Tuesday, April 27, 2004

Kind of disjointed at the moment, but I will recount some stories from my trip last week....

There is a particular radio dead spot throughout much of West-Central Pennsylvania (roughly between the four tunnels that traverse the mountains) that always make me eager to hear anything afterwards, even that most terrifying of all media, Canadian radio. I don't think there is any experience on Earth quite as odd as listening to people on CKLW talk about water treatment in the Windsor area seemingly for hours on end. Now I understand that, among other things, this is simply the culture shock that we Americans have when we encounter the auditory fugue state that is government-owned radio, but damn.

My favorite acquisition story took place in Rockford, Illinois, at a well known store filled with tens of thousands of books, LP records, and comics, where the woman who owned the place sat at her desk in front of a large bookcase filled with, seemingly, every price guide for anything ever published, anywhere. I absently picked up a Dave Stevens Rocketeer hardcover and she immediately told me what it would have been worth had it been unsigned, which it definitely wasn't, and therefore would cost proportionately more, don't you see? And I am wondering why I bothered with this one when I saw that they had a small used game section, and inwardly smiled at the thought that there is no price guide for used games. There was Avalon Hill's Dune boardgame, and vintage Games Workshop stuff, and so on...

Sunday, April 25, 2004


I was on the road for a week on a buying trip in the Midwest and New England. It was pretty grueling but rewarding, but I'm back now. I'll write more tonight.

Wednesday, April 14, 2004

So Friday I went to the world premiere of Lightning Bug, the first film by longtime Buffy and Angel special-effects makeup guy Robert Hall. I went with board friends Teri77, Peter Wiggin, and XO, and we ate at the White Dog before the show (which took place as part of the Philadelphia Film Festival).

I couldn't help liking the film a lot. It was largely predictable, but most coming-of-age films are, so it was forgivable predictability. If it was "about" anything, it was about the saving power of horror movies, which I can get on board with very easily. Beyond that, I thought it was sweet and affectionate with a couple of big laughs, and Hall and nearly the whole cast got up and answered questions afterwards. A nice, good night.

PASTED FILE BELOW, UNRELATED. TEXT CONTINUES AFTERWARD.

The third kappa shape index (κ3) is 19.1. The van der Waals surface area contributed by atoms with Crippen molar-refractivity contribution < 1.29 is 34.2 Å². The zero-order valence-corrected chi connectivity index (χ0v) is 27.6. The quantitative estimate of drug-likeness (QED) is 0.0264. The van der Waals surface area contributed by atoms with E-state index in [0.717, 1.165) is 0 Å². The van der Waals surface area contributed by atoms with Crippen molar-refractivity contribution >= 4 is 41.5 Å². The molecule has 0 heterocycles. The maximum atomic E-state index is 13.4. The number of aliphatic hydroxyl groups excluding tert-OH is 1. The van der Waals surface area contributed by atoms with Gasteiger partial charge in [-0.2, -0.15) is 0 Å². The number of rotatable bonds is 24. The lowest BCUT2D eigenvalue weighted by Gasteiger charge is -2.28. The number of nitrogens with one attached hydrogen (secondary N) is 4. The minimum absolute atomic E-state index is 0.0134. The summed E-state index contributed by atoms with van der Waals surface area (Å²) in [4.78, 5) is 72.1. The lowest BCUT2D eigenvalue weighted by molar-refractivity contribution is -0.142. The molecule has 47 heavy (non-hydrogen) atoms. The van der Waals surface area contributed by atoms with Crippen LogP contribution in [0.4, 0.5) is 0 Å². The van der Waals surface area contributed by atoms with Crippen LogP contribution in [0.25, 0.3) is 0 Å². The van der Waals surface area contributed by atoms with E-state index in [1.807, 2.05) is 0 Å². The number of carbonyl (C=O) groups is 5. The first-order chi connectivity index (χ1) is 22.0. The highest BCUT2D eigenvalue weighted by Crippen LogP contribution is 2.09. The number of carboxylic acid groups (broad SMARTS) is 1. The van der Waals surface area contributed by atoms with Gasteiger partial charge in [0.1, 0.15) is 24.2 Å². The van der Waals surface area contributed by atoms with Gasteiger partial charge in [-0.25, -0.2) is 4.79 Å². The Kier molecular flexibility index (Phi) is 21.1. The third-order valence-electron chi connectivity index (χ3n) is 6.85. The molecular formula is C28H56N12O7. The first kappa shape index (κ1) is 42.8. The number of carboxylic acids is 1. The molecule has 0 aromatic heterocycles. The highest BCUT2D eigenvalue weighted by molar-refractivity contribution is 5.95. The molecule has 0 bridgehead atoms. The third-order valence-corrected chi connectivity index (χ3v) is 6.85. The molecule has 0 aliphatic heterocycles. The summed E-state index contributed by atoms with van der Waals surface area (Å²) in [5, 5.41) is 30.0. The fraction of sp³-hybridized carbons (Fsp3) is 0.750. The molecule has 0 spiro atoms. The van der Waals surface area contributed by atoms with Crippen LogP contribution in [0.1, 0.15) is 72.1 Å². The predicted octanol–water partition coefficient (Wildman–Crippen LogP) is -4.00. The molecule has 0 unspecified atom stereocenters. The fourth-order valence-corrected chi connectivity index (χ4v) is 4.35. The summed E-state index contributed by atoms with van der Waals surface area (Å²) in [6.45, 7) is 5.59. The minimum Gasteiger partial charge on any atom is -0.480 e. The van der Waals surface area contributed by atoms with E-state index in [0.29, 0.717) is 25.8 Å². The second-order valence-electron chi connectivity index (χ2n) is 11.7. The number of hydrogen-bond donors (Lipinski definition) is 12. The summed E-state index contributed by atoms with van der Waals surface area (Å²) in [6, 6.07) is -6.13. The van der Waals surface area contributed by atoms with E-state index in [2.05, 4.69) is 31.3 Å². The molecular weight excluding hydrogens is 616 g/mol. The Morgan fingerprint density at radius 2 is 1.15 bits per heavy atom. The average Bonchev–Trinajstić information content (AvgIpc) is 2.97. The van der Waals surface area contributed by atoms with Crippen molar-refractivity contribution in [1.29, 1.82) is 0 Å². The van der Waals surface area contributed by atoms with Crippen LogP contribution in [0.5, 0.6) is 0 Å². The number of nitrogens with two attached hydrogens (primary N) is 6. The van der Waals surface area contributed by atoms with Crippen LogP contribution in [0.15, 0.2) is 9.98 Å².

Saturday night I went to one of those cooking nights that certain friends of mine have from time to time, where all of us make one dish. I made Dirty Rice, reflecting my love of Cajun food and my love of bizarre culinary improvisation (I used ground-up Herr's homestyle cooked-in-lard potato chips as an ingredient). It was the first time I'd cooked anything in a good year, so I was happy, and everyone lived, so that made it even better.

Sunday I went to my sister's house for her usual lovely Easter dinner, and I realized it had been way too long. And my nephew Peter brought a new boxer puppy that I am still trying to wash off the slobber on my face from.

And that was that.


Monday, April 12, 2004

Apologies to everyone I've been neglecting while living even more like a caveman than usual while trying to finish my latest column, which is below. Tomorrow I will write all about what I did over the holiday weekend.


In reading accounts of the 1943 North African campaign (Rick Atkinson’s An Army at Dawn is the latest) I am always struck by how passive the local population was toward the large numbers of infidels passing through their lands. Granted, these were large numbers of heavily armed infidels, but the modern reader can’t help but contrast the Arabs of 1943 with today’s radicalized, perpetually aggrieved Muslim populations. Sixty years ago, the Muslim Arabs of North Africa seemed to have no political concerns at all; for them, the appearance of thousands of foreigners shooting up their countries was simply a phenomenon, a manifestation of the will of God like earthquakes or bad weather.

Sixty years later, the Islamic world is a completely different place, full of anger against the West. How it became that way--I think decades of Cold War anti-Americanism have at least as much to do with it as the existence of the state of Israel or the rise of Islamic fundamentalism--is not what I want to talk about here. I only mention it as a preface to some thoughts I had about solutions to asymmetric warfare.

“Asymmetric warfare” is a recent neologism from 1995. “It occurs,” goes the standard definition, “when a weaker combatant uses nontraditional weapons and strategy in order to obtain a fighting advantage over a stronger opponent.” Asymmetric warfare is horribly difficult to fight against, particularly in its Islamic extremist version, with its continual threat of suicide attacks.